I have been informed by Mr. B.P. Brent, that he crossed a white Aylesbury drake and a black so-called Labrador duck, both of which are true breeds, and he obtained a young drake closely like the mallard (A. boschas). Of the musk- duck (Cairina moschata, Linn.) there are two sub-breeds, namely, white and slate-coloured; and these I am informed breed true, or nearly true. But the Rev. W.D. Fox tells me that, by putting a white drake to a slate-coloured duck, black birds, pied with white, like the wild musk-duck, were always produced. I hear from Mr. Blyth that hybrids from the canary and gold-finch almost always have streaked feathers on their backs; and this streaking must be derived from the original wild canary.

We have seen in the fourth chapter, that the so-called Himalayan rabbit, with its snow-white body, black ears, nose, tail, and feet, breeds perfectly true. This race is known to have been formed by the union of two varieties of silver-grey rabbits. Now, when a Himalayan doe was crossed by a sandy-coloured buck, a silver-grey rabbit was produced; and this is evidently a case of reversion to one of the parent varieties. The young of the Himalayan rabbit are born snow-white, and the dark marks do not appear until some time subsequently; but occasionally young Himalayan rabbits are born of a light silver-grey, which colour soon disappears; so that here we have a trace of reversion, during an early period of life, to the parent varieties, independently of any recent cross.

In the third chapter it was shown that at an ancient period some breeds of cattle in the wilder parts of Britain were white with dark ears, and that the cattle now kept half wild in certain parks, and those which have run quite wild in two distant parts of the world, are likewise thus coloured. Now, an experienced breeder, Mr. J. Beasley, of Northamptonshire (13/28. 'Gardener's Chronicle and Agricultural Gazette' 1866 page 528.), crossed some carefully selected West Highland cows with purely-bred shorthorn bulls. The bulls were red, red and white, or dark roan; and the Highland cows were all of a red colour, inclining to a light or yellow shade. But a considerable number of the offspring--and Mr. Beasley calls attention to this as a remarkable fact--were white, or white with red ears. Bearing in mind that none of the parents were white, and that they were purely-bred animals, it is highly probable that here the offspring reverted, in consequence of the cross, to the colour of some ancient and half-wild parent-breed. The following case, perhaps, comes under the same head: cows in their natural state have their udders but little developed, and do not yield nearly so much milk as our domesticated animals. Now there is some reason to believe (13/29. Ibid 1860 page 343. I am glad to find that so experienced a breeder of cattle as Mr. Willoughby Wood, 'Gardener's Chronicle' 1869 page 1216, admits my principle of a cross giving a tendency to reversion.) that cross-bred animals between two kinds, both of which are good milkers, such as Alderneys and Shorthorns, often turn out worthless in this respect.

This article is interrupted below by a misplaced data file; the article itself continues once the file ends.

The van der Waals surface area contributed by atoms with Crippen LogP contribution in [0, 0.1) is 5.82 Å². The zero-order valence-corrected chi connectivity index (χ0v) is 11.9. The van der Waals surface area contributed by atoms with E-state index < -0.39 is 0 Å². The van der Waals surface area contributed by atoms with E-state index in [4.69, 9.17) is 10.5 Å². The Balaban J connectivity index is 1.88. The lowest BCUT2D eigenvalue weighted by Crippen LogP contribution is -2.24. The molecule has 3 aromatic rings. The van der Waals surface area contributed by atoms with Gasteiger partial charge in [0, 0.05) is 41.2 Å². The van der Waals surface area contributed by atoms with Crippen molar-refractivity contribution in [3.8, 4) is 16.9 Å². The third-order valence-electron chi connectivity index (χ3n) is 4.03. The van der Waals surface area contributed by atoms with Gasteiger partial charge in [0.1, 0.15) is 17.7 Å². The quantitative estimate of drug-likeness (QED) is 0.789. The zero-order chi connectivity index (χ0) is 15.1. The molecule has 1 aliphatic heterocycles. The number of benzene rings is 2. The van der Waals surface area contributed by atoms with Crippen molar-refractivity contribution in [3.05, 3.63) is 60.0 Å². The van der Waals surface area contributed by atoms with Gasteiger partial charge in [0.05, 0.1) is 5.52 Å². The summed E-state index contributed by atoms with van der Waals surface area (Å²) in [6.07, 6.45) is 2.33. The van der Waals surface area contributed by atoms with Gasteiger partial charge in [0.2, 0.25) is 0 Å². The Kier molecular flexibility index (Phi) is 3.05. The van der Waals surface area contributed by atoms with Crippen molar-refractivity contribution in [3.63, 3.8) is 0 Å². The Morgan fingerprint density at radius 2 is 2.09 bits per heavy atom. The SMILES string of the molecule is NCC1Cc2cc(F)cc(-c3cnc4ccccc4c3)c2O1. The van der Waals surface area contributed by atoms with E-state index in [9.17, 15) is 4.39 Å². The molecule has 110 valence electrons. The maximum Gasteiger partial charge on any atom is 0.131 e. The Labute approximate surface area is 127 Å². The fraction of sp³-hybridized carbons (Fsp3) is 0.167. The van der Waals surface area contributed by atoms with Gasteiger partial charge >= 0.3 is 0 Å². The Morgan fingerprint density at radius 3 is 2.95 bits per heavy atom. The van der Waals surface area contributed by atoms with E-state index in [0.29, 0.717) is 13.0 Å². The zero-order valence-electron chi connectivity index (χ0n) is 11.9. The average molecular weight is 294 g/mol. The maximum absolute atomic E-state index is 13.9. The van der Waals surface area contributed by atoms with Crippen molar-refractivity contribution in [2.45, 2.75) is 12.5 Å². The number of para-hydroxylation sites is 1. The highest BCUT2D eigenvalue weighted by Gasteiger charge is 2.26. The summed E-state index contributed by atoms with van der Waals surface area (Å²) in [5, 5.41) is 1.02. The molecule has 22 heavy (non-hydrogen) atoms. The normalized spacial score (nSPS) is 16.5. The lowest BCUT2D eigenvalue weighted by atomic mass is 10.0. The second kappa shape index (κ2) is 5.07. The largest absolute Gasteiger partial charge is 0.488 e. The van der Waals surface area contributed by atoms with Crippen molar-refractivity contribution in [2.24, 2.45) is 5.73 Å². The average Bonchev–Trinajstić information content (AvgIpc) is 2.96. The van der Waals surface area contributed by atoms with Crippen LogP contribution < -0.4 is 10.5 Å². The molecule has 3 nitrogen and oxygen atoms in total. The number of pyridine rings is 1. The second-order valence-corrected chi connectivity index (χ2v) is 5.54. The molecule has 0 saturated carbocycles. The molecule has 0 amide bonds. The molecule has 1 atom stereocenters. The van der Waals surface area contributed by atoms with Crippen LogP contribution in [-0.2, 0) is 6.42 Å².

In the chapter on the Horse reasons were assigned for believing that the primitive stock was striped and dun-coloured; and details were given, showing that in all parts of the world stripes of a dark colour frequently appear along the spine, across the legs, and on the shoulders, where they are occasionally double or treble, and even sometimes on the face and body of horses of all breeds and of all colours. But the stripes appear most frequently on the various kinds of duns. In foals they are sometimes plainly seen, and subsequently disappear. The dun-colour and the stripes are strongly transmitted when a horse thus characterised is crossed with any other; but I was not able to prove that striped duns are generally produced from the crossing of two distinct breeds, neither of which are duns, though this does sometimes occur.

The legs of the ass are often striped, and this may be considered as a reversion to the wild parent form, the Equus taeniopus of Abyssinia (13/30. Sclater in 'Proc.

Charles Darwin

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